Jo Risley

Contemporary sculptor, Manchester, UK

Virus
Virus

Cor-ten steel unlimited edition sculpture. Suitable for outdoors. shown is 366mm diameter £900 Also available 1000mm @ £2500 1400mm @ £5000

Embryo
Embryo

Ltd Edition Bronze on Cor-ten steel plinth No.2 of 9 approx 98x25x25cm suitable for outdoors £2995

Punk Pollen
Punk Pollen

Unique Cor-ten steel and stainless steel 35x35x35cm £1400

Sowing The Seeds of Discontent
Sowing The Seeds of Discontent

Ltd Edition Cor-ten steel and stainless steel. No. 1 of 9 40x30x26cm £1400

Sunseeker
Sunseeker

Limited Edition Bronze No.1 of 9 28x28x28cm £2995

Blastomorphosis
Blastomorphosis

Limited Edition bronze on stainless steel No.1 of 9 18 x 18 x 82cm £4000

Harbinger
Harbinger

Limited Edition bronze No.1 of 9 30 x 30 x 30cm £3600

Stack
Stack

Limited Edition bronze on stainless steel No.1 of 9 12 x 12 x 42cm £1400

Headland II
Headland II

English oak on plywood unique sculpture 40 x 40 x 40cm £1200

Water feature
Water feature

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Shell Form
Shell Form

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large garden sculptures
large garden sculptures

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About the Artist

Born in Knutsford in 1965, Jo gained a BA hons degree in Fine Art, specialising in sculpture at Duncan of Jordanstone College of Art, University of Dundee in 1987.  She then gained an MA in Fine Art from The University of Ulster in 1989.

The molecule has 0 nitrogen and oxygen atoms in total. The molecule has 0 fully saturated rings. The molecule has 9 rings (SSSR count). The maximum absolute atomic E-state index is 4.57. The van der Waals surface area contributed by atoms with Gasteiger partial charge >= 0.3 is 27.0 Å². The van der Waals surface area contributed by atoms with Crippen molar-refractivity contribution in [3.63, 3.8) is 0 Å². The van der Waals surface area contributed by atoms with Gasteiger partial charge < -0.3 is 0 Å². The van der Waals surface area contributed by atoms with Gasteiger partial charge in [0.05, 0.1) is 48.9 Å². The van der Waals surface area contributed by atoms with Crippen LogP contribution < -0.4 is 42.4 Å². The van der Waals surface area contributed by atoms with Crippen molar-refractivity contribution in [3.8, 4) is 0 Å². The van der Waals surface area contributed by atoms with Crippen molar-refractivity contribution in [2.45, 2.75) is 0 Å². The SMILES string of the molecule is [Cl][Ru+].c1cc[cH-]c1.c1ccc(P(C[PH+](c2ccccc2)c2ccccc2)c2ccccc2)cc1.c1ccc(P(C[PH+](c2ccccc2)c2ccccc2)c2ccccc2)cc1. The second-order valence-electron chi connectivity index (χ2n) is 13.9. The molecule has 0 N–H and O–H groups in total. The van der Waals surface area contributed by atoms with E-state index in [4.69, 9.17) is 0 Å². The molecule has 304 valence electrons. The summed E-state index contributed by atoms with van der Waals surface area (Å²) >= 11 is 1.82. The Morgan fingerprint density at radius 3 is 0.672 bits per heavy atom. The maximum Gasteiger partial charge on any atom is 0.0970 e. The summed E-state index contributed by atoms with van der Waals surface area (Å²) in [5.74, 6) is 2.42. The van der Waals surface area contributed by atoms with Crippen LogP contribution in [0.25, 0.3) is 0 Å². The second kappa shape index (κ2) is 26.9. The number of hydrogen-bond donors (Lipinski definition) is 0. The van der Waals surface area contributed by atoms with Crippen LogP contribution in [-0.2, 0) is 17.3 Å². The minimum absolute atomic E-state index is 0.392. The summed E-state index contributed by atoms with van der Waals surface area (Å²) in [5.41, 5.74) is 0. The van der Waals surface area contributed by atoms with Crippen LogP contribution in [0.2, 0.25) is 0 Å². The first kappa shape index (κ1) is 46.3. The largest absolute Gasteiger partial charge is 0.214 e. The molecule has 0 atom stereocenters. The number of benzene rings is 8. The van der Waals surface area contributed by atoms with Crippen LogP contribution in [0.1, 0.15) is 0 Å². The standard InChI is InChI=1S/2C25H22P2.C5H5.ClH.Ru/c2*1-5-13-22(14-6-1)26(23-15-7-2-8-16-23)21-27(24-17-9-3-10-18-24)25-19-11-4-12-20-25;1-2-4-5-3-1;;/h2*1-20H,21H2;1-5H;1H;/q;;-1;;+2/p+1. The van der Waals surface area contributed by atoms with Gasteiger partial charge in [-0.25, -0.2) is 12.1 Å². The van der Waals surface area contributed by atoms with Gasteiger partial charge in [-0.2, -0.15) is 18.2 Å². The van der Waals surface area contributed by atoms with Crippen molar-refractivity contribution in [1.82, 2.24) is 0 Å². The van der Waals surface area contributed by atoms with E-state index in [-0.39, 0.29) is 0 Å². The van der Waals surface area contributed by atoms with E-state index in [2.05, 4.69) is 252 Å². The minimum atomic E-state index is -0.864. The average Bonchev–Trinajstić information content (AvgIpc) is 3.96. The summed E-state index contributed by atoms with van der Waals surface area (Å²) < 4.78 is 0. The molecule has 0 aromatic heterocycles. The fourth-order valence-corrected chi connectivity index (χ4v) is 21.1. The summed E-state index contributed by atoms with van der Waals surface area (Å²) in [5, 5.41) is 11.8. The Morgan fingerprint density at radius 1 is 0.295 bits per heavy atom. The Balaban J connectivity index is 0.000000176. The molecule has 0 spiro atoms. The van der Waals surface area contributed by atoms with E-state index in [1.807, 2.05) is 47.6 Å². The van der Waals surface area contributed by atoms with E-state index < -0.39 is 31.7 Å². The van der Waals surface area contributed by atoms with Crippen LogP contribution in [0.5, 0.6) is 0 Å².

Jo Risley’s early work was an exploration of the human condition, in particular looking at the emotional impact of infertility. I drew from images of Baroque furniture, developing ideas initially through drawing and printmaking. I integrated found objects, such as driftwood, chair legs, lamp shades with fabric and papier mache to create sculptural forms where the human form was represented by furniture. The juxtaposition of hard and soft materials recalled flesh on bone and was intended to convey human frailty. Many of the forms had a womb like quality which is still present in much of my current work.

Jo is currently exploring forms which are derived from botany and biology but fabricated using geometric shapes to create strange otherworldly objects which are reminiscent of munitions and spacecraft.

"I want to reflect some of the anxiety I feel about the times we live in and the uncertainty about the future. I am reminded of Pandora's Box, the lid has been opened and chaos has been unleashed. The unchecked rise and reach of social media means we live in a world where we must constantly question the sources of the information we receive and be alert to how social media can be manipulated to subvert democracy. My current work explores this state of increased suspicion and sense of the invisible enemy in our midst.

"Pollen Bomb, "Astropod" and "Space Flower" were all created using multiple triangular shapes and mathematical precision. They hint at infiltration, spyware, malware, bots and viruses. "Pollen Bomb" was based on a pollen grain form. Its size and use of rusted Cor-ten steel alludes to a sea mine and creates an air of menace. "Astropod" uses a similar format. It is based on a virus but the form has been mutated by extending the points gradually from one side to the other. This gives a sense of progression as in an opening flower bud. However, as the points are angular and sharp, they convey a more mechanical and sinister purpose. The pod like form has an open hatch with a camera shutter-like frame through which one can peer. "Space Flower" is a flower/pod like form, part exotic jungle flower and part space pod, reminiscent of a "transformer" with opening flaps through which the inside is revealed. It gives the impression that it will evolve through mathematical replication to become something else."

https://www.cheshiresculpture.co.uk/